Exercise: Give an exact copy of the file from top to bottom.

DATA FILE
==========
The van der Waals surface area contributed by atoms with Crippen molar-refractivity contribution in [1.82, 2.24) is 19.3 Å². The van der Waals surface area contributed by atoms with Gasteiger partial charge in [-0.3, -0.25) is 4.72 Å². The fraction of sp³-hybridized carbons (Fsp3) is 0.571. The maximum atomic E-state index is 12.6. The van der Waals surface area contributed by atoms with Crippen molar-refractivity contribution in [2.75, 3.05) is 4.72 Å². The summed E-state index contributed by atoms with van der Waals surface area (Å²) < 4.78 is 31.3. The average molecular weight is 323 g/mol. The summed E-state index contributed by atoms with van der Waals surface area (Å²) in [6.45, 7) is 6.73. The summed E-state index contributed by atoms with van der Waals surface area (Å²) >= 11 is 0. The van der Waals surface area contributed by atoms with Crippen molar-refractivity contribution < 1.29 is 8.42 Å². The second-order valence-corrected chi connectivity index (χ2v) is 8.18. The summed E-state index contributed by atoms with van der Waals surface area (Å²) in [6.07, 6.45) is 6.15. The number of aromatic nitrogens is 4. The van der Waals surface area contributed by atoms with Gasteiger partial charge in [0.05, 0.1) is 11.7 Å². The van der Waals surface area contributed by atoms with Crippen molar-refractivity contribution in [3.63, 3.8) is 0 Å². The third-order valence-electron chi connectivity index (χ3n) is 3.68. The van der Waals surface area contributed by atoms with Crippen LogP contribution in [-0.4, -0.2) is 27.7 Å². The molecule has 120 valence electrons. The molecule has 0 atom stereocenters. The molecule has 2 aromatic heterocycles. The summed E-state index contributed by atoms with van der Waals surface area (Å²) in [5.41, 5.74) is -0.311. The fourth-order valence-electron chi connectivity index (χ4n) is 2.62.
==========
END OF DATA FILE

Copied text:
The van der Waals surface area contributed by atoms with Crippen molar-refractivity contribution in [1.82, 2.24) is 19.3 Å². The van der Waals surface area contributed by atoms with Gasteiger partial charge in [-0.3, -0.25) is 4.72 Å². The fraction of sp³-hybridized carbons (Fsp3) is 0.571. The maximum atomic E-state index is 12.6. The van der Waals surface area contributed by atoms with Crippen molar-refractivity contribution in [2.75, 3.05) is 4.72 Å². The summed E-state index contributed by atoms with van der Waals surface area (Å²) < 4.78 is 31.3. The average molecular weight is 323 g/mol. The summed E-state index contributed by atoms with van der Waals surface area (Å²) in [6.45, 7) is 6.73. The summed E-state index contributed by atoms with van der Waals surface area (Å²) >= 11 is 0. The van der Waals surface area contributed by atoms with Crippen molar-refractivity contribution < 1.29 is 8.42 Å². The second-order valence-corrected chi connectivity index (χ2v) is 8.18. The summed E-state index contributed by atoms with van der Waals surface area (Å²) in [6.07, 6.45) is 6.15. The number of aromatic nitrogens is 4. The van der Waals surface area contributed by atoms with Gasteiger partial charge in [0.05, 0.1) is 11.7 Å². The van der Waals surface area contributed by atoms with Crippen molar-refractivity contribution in [3.63, 3.8) is 0 Å². The third-order valence-electron chi connectivity index (χ3n) is 3.68. The van der Waals surface area contributed by atoms with Crippen LogP contribution in [-0.4, -0.2) is 27.7 Å². The molecule has 120 valence electrons. The molecule has 0 atom stereocenters. The molecule has 2 aromatic heterocycles. The summed E-state index contributed by atoms with van der Waals surface area (Å²) in [5.41, 5.74) is -0.311. The fourth-order valence-electron chi connectivity index (χ4n) is 2.62.